UK commits support to Bangladesh, Rohingyas amid pandemic


DHAKA, June 24, 2020 (BSS) – The United Kingdom (UK) today reiterated its commitment to provide support to Bangladesh and forcibly displaced Rohingyas, sheltered in the country in this unprecedented crisis due to COVID-19 pandemic.

“Coronavirus is the biggest public health emergency in a generation. The UK aid is committed to helping Bangladesh and the Rohingya people through this devastating crisis,” said UK International Development Secretary Anne-Marie Trevelyan.

She made the remark while paying a ‘virtual visit’ to Bangladesh, a first for a UK Minister, to see how the UK aid is working with the Bangladesh government to tackle coronavirus in the country.

During the virtual visit, via video calls, Trevelyan met Bangladesh Foreign Minister Dr AK Abdul Momen and also saw how UK-backed isolation and treatment centres could protect host community and Rohingyas in Cox’s Bazar from the pandemic, a press release issued by British High Commission said here.

During her meeting with Momen, she expressed the British government’s commitment to continue support to Bangladesh for the fight against coronavirus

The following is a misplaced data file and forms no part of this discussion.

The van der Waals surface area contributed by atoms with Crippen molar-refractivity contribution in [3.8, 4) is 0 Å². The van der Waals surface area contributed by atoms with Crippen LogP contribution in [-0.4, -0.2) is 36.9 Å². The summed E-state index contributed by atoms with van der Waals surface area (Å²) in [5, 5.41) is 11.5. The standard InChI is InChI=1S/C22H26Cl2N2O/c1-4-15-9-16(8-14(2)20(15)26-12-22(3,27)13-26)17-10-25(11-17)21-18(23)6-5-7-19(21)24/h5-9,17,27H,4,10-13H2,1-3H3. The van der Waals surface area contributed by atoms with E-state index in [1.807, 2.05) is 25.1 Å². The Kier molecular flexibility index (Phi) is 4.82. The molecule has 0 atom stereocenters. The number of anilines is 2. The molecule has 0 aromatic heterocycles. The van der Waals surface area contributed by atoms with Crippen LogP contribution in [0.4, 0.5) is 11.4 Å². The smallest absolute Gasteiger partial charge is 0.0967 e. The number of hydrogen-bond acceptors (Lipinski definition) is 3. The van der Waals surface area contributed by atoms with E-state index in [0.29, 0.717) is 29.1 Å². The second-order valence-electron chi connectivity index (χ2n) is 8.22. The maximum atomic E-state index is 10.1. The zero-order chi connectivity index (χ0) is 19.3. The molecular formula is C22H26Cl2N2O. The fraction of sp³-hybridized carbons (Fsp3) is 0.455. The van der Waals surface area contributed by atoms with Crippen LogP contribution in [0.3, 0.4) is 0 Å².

The UK has dedicated at least £21 million to tackle coronavirus in Bangladesh, where 120,000 cases have been reported, said the release.

“I saw the incredible international work across the country and in Cox’s Bazar to stop the spread of coronavirus and improve healthcare,” said the UK secretary.
The UK will continue to work with Bangladesh government, international partners and the UN Security Council to enable the Rohingyas to return home to Rakhine in a safe, dignified and voluntary manner, and to support them until that is possible, she said.

Trevelyan also thanked the Bangladesh government and people of Bangladesh for their extraordinary generosity and support for the Rohingyas.

The UK aid is supporting construction of vital isolation and treatment centres (ITCs) in Cox’s Bazar, making available over 600 beds for treating both Rohingyas and people from Bangladeshi communities, who develop severe acute respiratory infections due to contracting coronavirus.

The International Development Secretary spoke with Sarah Collis, the team leader of the UK Emergency Medical Team, which is working alongside Bangladeshi medics and the International Organisation for Migration to set up the ITCs and respond to cases in the Rohingya camps.

She also saw the World Food Programme’s emergency food response to the pandemic, backed by the UK aid, which is helping to meet the basic food needs of 100,000 Rohingyas and helping 53,000 of the most vulnerable Bangladeshis living around the camps to cope with the crippling economic impact of the pandemic.

British High Commissioner to Bangladesh Robert Chatterton Dickson said the virtual visit allowed the Secretary of State to see the breadth and depth of the UK support for the country, and underlined the UK’s strong commitment to Bangladesh in the face of the coronavirus challenge.